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Pancytopenia In Children
WHAT YOU NEED TO KNOW:
What is pancytopenia?
Pancytopenia is low levels of red blood cells, white blood cells, and platelets. Red blood cells carry oxygen to all the organs and tissues in your child's body. White blood cells help your child's body fight infection by attacking and killing germs. Platelets stop the bleeding when your child is cut or injured. Pancytopenia increases your child's risk for infection and bleeding. Without treatment, these problems can become life-threatening.
What causes pancytopenia?
There are many causes of pancytopenia in children. Any of the following may cause pancytopenia:
- A genetic condition that causes low blood cell levels
- An autoimmune condition that attacks the bone marrow
- A viral or bacterial infection
- Cancer, chemotherapy, or radiation therapy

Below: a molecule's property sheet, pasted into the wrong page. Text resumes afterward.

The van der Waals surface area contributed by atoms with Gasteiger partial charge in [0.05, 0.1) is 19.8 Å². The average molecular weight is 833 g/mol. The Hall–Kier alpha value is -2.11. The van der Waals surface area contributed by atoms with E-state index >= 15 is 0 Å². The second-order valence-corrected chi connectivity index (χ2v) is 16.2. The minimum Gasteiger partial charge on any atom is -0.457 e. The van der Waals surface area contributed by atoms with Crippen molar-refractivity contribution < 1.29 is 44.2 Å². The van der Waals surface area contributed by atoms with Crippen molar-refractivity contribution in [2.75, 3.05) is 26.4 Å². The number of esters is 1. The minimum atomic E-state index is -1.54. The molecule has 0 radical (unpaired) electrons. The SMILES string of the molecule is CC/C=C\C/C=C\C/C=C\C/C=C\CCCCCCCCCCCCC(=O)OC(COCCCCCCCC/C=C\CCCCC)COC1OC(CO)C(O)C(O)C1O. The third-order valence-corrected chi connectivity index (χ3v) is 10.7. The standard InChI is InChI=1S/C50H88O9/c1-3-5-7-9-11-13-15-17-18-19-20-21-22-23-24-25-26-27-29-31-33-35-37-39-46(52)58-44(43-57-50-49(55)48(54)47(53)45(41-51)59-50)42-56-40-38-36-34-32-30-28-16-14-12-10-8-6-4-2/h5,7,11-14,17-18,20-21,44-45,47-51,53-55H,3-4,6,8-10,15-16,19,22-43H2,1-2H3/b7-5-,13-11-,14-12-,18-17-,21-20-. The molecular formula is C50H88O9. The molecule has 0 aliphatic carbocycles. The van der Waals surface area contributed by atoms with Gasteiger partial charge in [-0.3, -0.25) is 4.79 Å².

- Exposure to toxins such as benzene, arsenic, or insecticides
- Not enough folic acid or vitamin B12 in the foods your child eats
- Some medicines, such as antiseizure medicine, antibiotics, or medicines to treat autoimmune diseases
What are the signs and symptoms of pancytopenia?
- Feeling tired, weak, dizzy, or short of breath
- Frequent fevers or infections
- Pale skin or purple or red dots on the skin
- Bleeding from the gums or nose, blood in bowel movements or urine, or heavy bleeding from a cut
- Bruising easily, or getting bruises without an injury
- Heavy menstruation in females
How is pancytopenia diagnosed?
Your child's healthcare provider will examine him or her. Tell the provider about any symptoms your child has. Your child may need any of the following:
- Blood tests are used to check your child's blood cell levels. Other blood tests are used to find the cause of pancytopenia.
- A bone marrow biopsy is a procedure to remove a small sample of bone marrow from your child's bone. This procedure is used to check how well your child's bone marrow is making blood cells. The bone marrow sample is also checked for tumors or anything that prevents the bone marrow from making healthy cells.